Worcester Polytechnic Institute professor Kaveh Pahlavan recently hosted the second International Workshop on Opportunistic Radio Frequency Localization for Next Generation Wireless Devices. Fifty experts attended the workshop, which featured discussions on localization requirements for homeland security and emergency responders; combining air interfaces, bands, planes, and technologies; breakthroughs in satellite navigation and wireless spectrum; the role of standardization; and statistical modeling and the ability to forecast human behavior. University of Massachusetts Lowell professor Guanling Chen and Massachusetts Institute of Technology professor Marta Gonzalez offered presentations about the use of wireless technology to analyze human movement. Chen's research focuses on how users behave in social networks. Chen's "friendship modeling" metrics analyze the shared interests and proximity of subscribers to social networking services. Gonzalez's research provides insight into human movement in urban areas by layering data about commercial, recreational, and professional traffic patterns on transportation patterns derived from wireless signals.

Finding Our Way With Digital Bread Crumbs
Technology Review (08/18/10) Schwartz, Evan I.

Microsoft researchers are developing Menlo, a mobile device that can collect a trail of data while the user walks in spaces where cellular and global positioning system signals are unavailable or weak. Menlo has several sensors, including an accelerometer, a side-mounted compass, and a barometric pressure sensor. It comes with an activity-based navigation application called Greenfield, which counts a user's sequence of steps, gauges direction changes, and can calculate when a user changes floors in a building. The Microsoft researchers say Greenfield offers a navigation method in areas were maps aren't available. Trail data from an app such as Greenfield could help determine whether a murder suspect is truthfully stating an alibi, says SecondWave Information Systems forensic technologist Jeff Fischbach. However, he says the app raises privacy issues because such trail data can be recovered, sent to the Internet, and subpoenaed by the government.

Researcher Cracks ReCAPTCHA
Dark Reading (08/18/10) Higgins, Kelly Jackson

Independent researcher Chad Houck recently released algorithms that can crack Google's reCAPTCHA program, even after the company's recent improvements to the security tool. Houck's method uses a combination of his own algorithms, including one that decodes the ribboning protections reCAPTCHA uses to mask the words from software, optical-character recognition, and a dictionary attack. Houck says the weakness of the reCAPTCHA program is in the way it is designed. "Every time someone types the verification word correctly, [the program] assumes they also typed the digitization word correctly," he says. Google strengthened the verification words in the program both before and after Houck's paper was published, according to a Google spokesperson. "We've found reCAPTCHA to be far more resilient while also striking a good balance with human usability, and we've received very positive feedback from customers," the spokesperson says. However, Houck says he has solved Google's latest tweaks and claims that "all of their security features are flawed."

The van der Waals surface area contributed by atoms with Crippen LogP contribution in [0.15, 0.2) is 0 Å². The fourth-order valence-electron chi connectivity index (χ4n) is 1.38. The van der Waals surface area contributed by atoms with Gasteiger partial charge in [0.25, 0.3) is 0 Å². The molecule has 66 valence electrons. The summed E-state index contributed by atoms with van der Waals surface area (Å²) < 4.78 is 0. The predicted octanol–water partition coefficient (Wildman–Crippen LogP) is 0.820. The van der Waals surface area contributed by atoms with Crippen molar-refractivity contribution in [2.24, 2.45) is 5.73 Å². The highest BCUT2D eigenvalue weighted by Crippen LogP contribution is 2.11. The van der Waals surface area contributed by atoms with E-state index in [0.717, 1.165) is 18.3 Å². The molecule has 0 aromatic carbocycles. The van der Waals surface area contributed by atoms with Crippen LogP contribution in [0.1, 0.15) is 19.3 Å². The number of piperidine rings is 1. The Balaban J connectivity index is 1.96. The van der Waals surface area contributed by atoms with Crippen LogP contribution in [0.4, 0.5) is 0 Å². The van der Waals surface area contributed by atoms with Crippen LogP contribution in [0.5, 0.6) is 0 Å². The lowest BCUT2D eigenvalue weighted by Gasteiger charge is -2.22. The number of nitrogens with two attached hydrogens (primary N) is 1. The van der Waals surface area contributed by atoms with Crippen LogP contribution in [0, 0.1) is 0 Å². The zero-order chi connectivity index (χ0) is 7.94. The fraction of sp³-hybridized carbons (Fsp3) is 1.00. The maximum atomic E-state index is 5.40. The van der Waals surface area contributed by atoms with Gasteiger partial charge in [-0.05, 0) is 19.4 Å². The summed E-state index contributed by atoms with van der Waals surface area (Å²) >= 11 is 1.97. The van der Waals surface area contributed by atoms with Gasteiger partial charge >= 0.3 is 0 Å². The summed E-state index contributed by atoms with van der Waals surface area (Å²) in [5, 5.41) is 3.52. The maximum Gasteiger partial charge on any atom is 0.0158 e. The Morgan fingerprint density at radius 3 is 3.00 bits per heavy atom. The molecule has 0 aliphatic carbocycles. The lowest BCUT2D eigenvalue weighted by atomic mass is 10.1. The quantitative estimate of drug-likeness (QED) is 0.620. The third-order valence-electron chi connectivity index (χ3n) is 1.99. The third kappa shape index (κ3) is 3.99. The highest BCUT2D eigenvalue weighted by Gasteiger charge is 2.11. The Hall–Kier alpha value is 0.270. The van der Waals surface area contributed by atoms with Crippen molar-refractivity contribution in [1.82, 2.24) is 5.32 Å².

Five Billionth Device About to Plug Into Internet
Network World (08/16/10) Cox, John

IMS Research estimates that there will be roughly 5 billion devices connected to the Internet by the end of August. That number is expected to grow to 22 billion by 2020, due in large part to increased machine-to-machine communications in applications such as smart electric grids, surveillance and public safety, and traffic and parking control. In addition, IMS estimates that most of the 6 billion cell phones that will be in use by 2020 will be able to connect to the Internet. Growing use of Internet-connected TV sets, automobiles, tablets, cameras, e-book readers, and digital picture frames also will help push up the number of devices connected to the Web, IMS Research says. However, the greatest growth potential is in machine-to-machine communications, says IMS Research's Ian Weightman. "This has the potential to go way beyond industrial applications to encompass increasingly sophisticated smart grids, networked security cameras and sensors, connected home appliances and [heating, ventilating, and air conditioning] equipment, and [intelligent transportation systems] infrastructure for traffic and parking management," Weightman says.

Plan for Fingerprinting Great White Sharks
University of Bristol News (08/13/10)

University of Bristol computer scientists are working with shark researchers to build an international visual biometrics database of great white sharks. The computer identification system will store pictures of the sharks' unique dorsal fin to help international organizations recognize and track certain species. "We are developing the software for a system that will be able to automatically recognize features of white shark dorsal fins using computer-vision technology, and then archive the animal information along with their IDs," says Bristol's Tilo Burghardt. The NGO White Shark Trust currently has more than 1,500 different white sharks in its fin-print database. "An automated software-based identification system is necessary for building an international centralized database for scientists to be able to collaborate and work together efficiently," says White Shark Trust founder Michael Scholl.